When I posted on a 16-year-old who built a tiny house on wheels for a mortgage-free future, I noted that he planned to take the house with him when he moves away to college.
One of the key advantages of tiny houses is indeed their portability—someone can invest in a residence that they can then take with them when they need to move. As many tiny house enthusiasts want to live off grid, or at least live with a whole lot less resources, they might consider installing solar panels on the roof.
But what if they need to park their house in the shade? Given that most tiny houses are unlikely to have particularly impressive HVAC systems, separating solar generation from the physical structure of the house seems like a mighty smart move.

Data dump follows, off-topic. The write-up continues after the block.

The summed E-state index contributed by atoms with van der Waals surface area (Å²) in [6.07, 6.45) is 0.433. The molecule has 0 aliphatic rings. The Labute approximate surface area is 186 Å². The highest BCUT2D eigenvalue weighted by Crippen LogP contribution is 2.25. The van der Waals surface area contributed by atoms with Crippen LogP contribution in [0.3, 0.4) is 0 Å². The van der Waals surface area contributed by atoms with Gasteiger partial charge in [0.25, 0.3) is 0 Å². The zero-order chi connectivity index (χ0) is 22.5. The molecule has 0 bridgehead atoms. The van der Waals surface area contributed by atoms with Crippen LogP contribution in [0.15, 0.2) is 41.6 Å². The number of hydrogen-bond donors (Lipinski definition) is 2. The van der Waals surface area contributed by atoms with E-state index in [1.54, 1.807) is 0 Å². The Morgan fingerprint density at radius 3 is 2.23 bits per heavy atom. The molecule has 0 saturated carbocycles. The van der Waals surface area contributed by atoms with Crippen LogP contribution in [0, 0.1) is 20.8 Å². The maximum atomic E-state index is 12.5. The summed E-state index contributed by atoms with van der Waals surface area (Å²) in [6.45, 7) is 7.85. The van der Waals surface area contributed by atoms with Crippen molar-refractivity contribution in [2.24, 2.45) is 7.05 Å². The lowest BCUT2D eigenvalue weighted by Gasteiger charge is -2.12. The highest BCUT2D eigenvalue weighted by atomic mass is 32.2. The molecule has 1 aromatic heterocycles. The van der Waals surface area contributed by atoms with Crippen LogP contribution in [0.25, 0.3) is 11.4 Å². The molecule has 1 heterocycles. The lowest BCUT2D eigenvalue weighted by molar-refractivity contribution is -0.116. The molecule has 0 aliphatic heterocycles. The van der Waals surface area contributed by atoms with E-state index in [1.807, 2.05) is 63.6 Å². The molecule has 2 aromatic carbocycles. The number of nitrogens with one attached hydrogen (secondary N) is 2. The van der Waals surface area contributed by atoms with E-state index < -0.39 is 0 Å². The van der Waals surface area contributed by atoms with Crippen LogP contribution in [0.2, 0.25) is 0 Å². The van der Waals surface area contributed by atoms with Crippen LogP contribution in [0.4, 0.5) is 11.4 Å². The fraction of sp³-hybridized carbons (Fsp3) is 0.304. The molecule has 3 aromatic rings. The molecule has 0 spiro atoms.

Steven of Tiny House Listings has the perfect solution—a small-scale solar generator on wheels. Consisting of two 80 watt solar panels, a marine deep cycle battery, and an inverter, the system is—he says—enough to power a small microwave, TV, laptop, or even some power tools.
Having already reported on how grid-tied solar can create behavior change and energy frugality, I am sure that living with a small-scale system such as this is about much more than just running off of clean energy. It is about creating the very bare minimum of energy that you need, and then matching your demand to the supply you have available. And that's got to be a very good thing.
Here's a closer look at his creation: